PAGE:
Civil rights groups launch campaign to teach history of race-based discrimination in Virginia
Three national civil rights organizations have teamed up to launch a new campaign in response to Gov. Glenn Youngkin’s tip line to report “inherently divisive concepts.” The groups are urging Virginians to tell Youngkin that it’s time to confront the nation’s history of racism in the classroom.
“Make no mistake about it, Black history is American history. And as we tell the full story of our people, it only makes the community in which we live, the communities in which we live in, the Commonwealth in which we live in, and the residents of this Commonwealth better people,” said Wes Bellamy, a political science professor at Virginia State University.
“You don't become a worse person by being exposed to the truth. You don't become a worse person by truly understanding what's transpired. In fact, you become a more well-rounded individual when you understand some of the intricacies of not only where you live, but the history of what's transpired right here right now.”
Amy Tillerson-Brown, education chair for Virginia NAACP and dean of the Mary Baldwin College for Women, points to the story of Barbara Johns, who in 1951 at the age of 16 led a student walkout at Robert Russa Moton High School in Prince Edward County to protest the deplorable conditions of tar paper shacks Black students were learning in. The walkout eventually led to a lawsuit that became part of the historic Brown v. Board of Education case.
“Barbara Johns existed during a period of history where Black people were not treated equally to white people, not because of their economic class, but because of their race,” Tillerson-Brown said. “There were not signs on water fountains that said rich only; instead, whites only.”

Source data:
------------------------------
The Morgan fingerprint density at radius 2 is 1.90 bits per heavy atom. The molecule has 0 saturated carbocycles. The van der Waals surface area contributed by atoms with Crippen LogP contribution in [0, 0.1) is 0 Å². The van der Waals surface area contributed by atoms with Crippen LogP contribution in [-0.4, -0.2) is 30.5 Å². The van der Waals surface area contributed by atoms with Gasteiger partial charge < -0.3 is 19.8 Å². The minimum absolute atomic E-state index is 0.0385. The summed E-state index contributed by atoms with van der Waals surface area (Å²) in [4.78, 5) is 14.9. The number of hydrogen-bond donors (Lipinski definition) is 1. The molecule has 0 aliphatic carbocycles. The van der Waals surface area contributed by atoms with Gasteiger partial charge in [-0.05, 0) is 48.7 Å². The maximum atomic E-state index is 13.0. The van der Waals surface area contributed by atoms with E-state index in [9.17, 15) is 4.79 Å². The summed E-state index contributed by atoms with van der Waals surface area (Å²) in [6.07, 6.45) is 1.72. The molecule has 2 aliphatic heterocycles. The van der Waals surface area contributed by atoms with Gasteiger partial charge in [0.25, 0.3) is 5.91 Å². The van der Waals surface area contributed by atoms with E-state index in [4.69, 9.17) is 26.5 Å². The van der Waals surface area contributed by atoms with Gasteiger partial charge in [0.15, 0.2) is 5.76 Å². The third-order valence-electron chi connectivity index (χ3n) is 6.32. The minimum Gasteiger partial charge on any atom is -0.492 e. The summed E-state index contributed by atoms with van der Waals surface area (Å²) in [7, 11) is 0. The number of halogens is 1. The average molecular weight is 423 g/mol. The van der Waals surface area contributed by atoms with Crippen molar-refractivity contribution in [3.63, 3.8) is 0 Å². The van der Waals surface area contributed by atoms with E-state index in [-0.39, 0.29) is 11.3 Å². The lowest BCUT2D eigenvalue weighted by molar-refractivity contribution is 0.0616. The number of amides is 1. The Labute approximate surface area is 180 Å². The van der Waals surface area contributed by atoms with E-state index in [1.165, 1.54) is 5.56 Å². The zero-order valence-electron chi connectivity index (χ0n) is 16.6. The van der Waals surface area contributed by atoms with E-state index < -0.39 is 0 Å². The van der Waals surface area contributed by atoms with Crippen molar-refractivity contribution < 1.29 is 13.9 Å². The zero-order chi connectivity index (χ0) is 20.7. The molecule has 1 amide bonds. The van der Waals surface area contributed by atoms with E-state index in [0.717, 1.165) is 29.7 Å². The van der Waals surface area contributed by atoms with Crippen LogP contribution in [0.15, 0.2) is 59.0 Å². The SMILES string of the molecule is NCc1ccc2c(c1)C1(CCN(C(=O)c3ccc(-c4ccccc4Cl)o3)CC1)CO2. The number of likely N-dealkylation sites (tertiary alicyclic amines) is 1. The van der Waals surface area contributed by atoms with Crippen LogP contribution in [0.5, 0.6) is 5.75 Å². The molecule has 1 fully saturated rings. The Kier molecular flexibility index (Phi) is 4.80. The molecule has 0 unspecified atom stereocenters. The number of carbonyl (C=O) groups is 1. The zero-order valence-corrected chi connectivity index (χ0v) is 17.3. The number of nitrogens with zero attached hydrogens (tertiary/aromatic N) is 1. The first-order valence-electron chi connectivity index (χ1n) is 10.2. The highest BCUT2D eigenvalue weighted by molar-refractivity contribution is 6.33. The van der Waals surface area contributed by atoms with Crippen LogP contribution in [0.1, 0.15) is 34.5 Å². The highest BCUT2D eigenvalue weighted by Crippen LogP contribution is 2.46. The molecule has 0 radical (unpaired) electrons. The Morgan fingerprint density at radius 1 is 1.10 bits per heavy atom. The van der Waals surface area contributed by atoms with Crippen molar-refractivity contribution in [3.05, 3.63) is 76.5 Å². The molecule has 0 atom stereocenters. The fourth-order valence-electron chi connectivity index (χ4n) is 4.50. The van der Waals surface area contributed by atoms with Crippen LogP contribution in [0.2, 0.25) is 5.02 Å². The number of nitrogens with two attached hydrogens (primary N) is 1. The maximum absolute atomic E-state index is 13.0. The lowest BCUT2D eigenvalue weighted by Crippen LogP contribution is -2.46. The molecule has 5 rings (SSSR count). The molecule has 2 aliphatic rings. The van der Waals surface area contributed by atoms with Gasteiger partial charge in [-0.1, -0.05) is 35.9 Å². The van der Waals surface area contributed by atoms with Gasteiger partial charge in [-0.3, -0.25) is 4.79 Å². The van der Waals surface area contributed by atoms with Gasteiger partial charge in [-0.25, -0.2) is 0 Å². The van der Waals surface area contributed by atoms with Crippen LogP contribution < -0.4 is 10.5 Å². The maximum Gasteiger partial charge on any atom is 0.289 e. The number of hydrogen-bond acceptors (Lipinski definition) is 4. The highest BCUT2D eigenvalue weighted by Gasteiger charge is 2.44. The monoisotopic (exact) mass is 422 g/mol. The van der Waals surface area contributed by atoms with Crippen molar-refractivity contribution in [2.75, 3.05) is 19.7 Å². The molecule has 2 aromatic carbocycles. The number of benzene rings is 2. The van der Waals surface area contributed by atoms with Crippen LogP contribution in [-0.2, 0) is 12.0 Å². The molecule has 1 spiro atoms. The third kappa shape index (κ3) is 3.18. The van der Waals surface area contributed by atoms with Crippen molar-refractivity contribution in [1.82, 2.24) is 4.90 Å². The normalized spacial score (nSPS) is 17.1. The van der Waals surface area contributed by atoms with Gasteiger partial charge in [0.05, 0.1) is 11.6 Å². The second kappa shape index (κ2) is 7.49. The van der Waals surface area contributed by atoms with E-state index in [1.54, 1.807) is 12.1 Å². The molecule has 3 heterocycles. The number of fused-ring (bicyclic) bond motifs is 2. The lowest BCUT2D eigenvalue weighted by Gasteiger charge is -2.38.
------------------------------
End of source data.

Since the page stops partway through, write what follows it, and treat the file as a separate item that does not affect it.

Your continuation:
Because it was race that determined access to certain schools and jobs, Tillerson-Brown says she’s worried stories like this one could be deemed divisive and prohibited from being taught in Virginia schools.
Though Virginia lawmakers did not pass legislation banning the teaching of “inherently divisive concepts,” many worry that a lack of clear definition about what the concept means could lead to a white-washed version of history being taught.
“This historical reality makes some people uncomfortable, as it requires students to critique the historical circumstances that allowed this race-based inequity,” she said.
That’s why the NAACP, along with the Leadership Conference Education Fund and People For the American Way, have launched a campaign to shed light on other lessons important to Black history including Virginia’s historic role in perpetuating racist policies.
“Barbara Johns’ activism resisted laws in our Commonwealth that privileged whites,” Tillerson-Brown said.
Tillerson-Brown pointed to a February 2019 memo from former Virginia education secretary James Lane, pointing to resources to support students and community members engage in dialogues about racism. That memo was rescinded because according to Jillian Balow, its “reading lists advance the use of CRT in education.” Several other resources related to educational equity were rescinded for promoting “teaching social justice, systemic inequality and anti racist policies that are consistent with critical race theory.”
“The alternative to promoting the teaching of social justice is the promoting of teaching social injustice,” Tillerson-Brown said. “Which is what effectively happens when history that includes activism, like Barbara Johns’, is eliminated from history curriculums.”